Google Sibling Sidewalk Labs Unveils ‘Smart City’ Plans For Toronto Waterfront

Sidewalk Labs' grand plan for its

Sidewalk Labs' grand plan for its "smart neighborhood" on Toronto's waterfront includes residential, commercial, and retail space.

Courtesy of Sidewalk Labs

After a year and a half of public hearings and criticism, Google sibling company Sidewalk Labs just unveiled its master plan to redevelop a stretch of Toronto’s waterfront with “smart” features like snow-melting roadways, an underground delivery system and a slew of data-collecting sensors.

The 1,500-plus-page planning document, viewable in segments below, will go through a lengthy evaluation and public review process as the city decides whether to move forward. Although Sidewalk Labs announced its ambitions to bid for Toronto's redevelopment in 2017, this is the first document that fully lays out its ultimate vision, which includes proposals for two neighborhoods—Quayside and Villiers West—as well as a larger Innovative Development and Economic Acceleration (IDEA) district.

Dan Doctoroff, the CEO of the Alphabet subsidiary and a former deputy mayor of New York City, touted the plan as a “groundbreaking blueprint for the neighborhood of the future” that is environmentally friendly and built for people of all income levels. Residential units make up 67% of the planned development in the main Quayside district, for example, with 40% at below-market prices, and Sidewalk promises 1,700 affordable housing units in all.

“We think it’s the first true articulation of what’s really possible when you combine cutting-edge innovation and forward-looking urban design to produce an inclusive community,” Doctoroff said during a briefing with reporters on Monday.

Meanwhile, concerns about privacy and data collection have been rife within the planning process. Several advisers from Waterfront Toronto, a government-appointed agency working with Sidewalk, resigned in the past year because of privacy concerns, and Toronto citizens have formed advocacy groups like the #BlockSidewalk campaign.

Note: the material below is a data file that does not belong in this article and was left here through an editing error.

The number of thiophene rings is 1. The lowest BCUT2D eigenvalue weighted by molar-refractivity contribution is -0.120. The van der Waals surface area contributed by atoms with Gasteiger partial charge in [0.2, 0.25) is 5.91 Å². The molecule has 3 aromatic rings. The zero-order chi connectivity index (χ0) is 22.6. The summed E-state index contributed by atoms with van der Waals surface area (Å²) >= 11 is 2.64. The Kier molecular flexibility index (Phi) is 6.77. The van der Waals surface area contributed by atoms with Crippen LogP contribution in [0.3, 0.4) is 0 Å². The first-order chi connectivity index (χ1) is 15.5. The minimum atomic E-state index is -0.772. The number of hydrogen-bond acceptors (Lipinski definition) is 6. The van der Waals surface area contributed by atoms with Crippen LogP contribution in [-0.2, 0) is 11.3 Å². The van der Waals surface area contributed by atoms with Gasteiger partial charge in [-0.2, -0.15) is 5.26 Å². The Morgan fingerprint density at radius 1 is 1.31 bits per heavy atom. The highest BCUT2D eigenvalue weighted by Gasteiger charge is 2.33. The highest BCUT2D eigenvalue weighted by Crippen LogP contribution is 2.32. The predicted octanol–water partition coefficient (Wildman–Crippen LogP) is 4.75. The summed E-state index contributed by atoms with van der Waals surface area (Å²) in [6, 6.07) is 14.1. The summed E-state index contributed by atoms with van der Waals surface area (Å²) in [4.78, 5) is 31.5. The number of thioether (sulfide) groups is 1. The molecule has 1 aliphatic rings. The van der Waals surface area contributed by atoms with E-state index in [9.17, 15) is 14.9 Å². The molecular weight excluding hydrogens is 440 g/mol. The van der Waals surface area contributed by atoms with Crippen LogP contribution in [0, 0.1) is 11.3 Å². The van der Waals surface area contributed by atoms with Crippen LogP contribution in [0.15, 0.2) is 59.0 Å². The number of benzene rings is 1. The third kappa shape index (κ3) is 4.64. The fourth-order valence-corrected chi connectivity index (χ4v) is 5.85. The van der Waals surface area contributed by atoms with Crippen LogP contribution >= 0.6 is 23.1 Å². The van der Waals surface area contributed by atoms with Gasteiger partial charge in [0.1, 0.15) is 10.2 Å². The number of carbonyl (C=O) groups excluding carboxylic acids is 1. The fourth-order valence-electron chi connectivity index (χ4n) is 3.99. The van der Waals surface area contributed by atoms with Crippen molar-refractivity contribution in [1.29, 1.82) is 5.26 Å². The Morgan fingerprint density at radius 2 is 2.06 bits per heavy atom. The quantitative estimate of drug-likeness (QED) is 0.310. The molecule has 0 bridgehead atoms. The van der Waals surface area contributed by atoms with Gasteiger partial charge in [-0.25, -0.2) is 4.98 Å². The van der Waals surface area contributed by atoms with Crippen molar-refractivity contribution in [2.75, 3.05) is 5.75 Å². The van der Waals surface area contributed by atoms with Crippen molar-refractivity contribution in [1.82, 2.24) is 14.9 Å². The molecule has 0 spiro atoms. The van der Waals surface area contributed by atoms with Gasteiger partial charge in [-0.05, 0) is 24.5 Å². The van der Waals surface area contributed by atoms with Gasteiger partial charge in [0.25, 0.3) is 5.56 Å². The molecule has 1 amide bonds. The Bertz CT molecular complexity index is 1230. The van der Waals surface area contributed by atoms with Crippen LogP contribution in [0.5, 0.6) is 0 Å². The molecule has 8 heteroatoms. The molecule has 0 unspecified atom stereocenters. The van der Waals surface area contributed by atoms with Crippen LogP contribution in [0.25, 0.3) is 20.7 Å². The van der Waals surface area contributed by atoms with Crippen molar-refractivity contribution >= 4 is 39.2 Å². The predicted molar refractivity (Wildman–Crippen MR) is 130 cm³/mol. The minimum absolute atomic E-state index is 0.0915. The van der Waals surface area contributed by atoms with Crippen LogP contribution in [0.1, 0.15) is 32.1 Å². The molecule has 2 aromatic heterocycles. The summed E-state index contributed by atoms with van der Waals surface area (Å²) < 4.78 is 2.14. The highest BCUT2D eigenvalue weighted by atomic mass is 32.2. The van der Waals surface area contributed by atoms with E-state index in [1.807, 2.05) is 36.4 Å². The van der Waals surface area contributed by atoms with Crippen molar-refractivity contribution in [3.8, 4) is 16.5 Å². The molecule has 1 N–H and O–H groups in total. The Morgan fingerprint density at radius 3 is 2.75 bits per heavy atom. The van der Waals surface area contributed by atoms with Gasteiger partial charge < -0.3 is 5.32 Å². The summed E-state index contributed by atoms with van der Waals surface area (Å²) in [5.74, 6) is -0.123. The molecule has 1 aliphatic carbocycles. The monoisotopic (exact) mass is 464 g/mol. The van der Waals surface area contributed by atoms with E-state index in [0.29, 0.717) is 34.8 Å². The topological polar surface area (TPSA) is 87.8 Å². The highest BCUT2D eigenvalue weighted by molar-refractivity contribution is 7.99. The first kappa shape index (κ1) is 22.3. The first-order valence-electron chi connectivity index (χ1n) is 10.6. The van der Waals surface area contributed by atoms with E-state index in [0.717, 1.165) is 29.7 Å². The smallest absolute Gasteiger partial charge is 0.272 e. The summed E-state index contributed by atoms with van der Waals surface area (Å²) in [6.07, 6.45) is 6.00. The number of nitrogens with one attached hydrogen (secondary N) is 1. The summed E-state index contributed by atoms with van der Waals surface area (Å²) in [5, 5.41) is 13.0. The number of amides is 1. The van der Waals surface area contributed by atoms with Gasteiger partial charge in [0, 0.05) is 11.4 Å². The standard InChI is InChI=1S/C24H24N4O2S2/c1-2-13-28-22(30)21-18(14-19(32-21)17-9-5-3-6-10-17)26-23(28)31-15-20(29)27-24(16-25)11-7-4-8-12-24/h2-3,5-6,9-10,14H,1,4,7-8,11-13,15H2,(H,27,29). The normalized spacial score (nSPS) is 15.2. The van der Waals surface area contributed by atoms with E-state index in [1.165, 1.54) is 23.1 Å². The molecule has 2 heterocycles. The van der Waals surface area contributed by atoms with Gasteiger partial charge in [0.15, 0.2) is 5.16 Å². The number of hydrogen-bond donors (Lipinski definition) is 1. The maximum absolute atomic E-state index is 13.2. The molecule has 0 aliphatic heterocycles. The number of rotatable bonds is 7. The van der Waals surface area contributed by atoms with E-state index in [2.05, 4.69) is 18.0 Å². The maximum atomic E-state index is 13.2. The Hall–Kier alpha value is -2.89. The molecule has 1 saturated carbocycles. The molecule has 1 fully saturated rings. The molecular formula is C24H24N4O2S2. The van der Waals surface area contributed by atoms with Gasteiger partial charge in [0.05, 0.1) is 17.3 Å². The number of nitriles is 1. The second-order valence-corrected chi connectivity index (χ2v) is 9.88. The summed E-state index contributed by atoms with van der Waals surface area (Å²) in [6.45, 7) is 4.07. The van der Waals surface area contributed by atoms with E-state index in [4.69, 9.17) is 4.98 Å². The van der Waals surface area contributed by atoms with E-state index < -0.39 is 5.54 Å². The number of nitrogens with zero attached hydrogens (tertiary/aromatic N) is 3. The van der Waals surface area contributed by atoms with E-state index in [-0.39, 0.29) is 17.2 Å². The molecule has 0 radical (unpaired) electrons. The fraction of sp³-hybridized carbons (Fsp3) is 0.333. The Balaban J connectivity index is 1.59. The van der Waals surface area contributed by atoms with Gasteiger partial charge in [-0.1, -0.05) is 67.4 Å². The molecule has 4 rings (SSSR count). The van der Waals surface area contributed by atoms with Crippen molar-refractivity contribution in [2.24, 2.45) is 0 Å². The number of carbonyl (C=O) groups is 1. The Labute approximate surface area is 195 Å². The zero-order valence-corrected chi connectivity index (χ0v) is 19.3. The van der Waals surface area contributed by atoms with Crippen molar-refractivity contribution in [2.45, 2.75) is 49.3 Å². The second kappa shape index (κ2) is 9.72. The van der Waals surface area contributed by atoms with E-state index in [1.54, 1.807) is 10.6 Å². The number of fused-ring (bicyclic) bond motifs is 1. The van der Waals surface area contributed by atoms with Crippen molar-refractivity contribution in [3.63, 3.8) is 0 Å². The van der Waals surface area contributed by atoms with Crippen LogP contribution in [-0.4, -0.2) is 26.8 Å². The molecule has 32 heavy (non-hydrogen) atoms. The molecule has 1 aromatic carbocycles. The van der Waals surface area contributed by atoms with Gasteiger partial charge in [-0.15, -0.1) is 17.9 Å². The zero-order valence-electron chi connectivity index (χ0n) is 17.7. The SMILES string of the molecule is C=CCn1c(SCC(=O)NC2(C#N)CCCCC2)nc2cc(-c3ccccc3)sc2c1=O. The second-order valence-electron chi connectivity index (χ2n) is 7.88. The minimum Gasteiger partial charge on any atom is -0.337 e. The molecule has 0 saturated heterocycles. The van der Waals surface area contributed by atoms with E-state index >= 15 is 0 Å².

Sidewalk has stipulated the creation of an independent Civic Data Trust to handle digital governance issues and has also committed not to sell personal information, not to use personal information for advertising and not to disclose information to third parties without explicit consent.

Waterfront Toronto said in a statement that based on a read-through of the plans, it will require additional information to establish whether the initial proposals are in compliance with applicable laws and its own data principles.

Doctoroff said that Sidewalk would continue to work closely with the government and community groups to move its plan forward and described the process as “like a 50-sided Rubik's cube.”

The master plan outlines a capital-intensive investment for Sidewalk, though also one that could potentially be incredibly lucrative. At this point, Alphabet’s subsidiary companies like Sidewalk, called its “Other Bets,” have generated very little revenue. In the company’s most recent quarterly earnings, the “Other Bets” reported losses of $868 million and $170 million in revenue.

For much more detail, check out the planning documents below:

Sidewalk Labs MIDP Volume 0 | Innovation | Economic Development
Scribd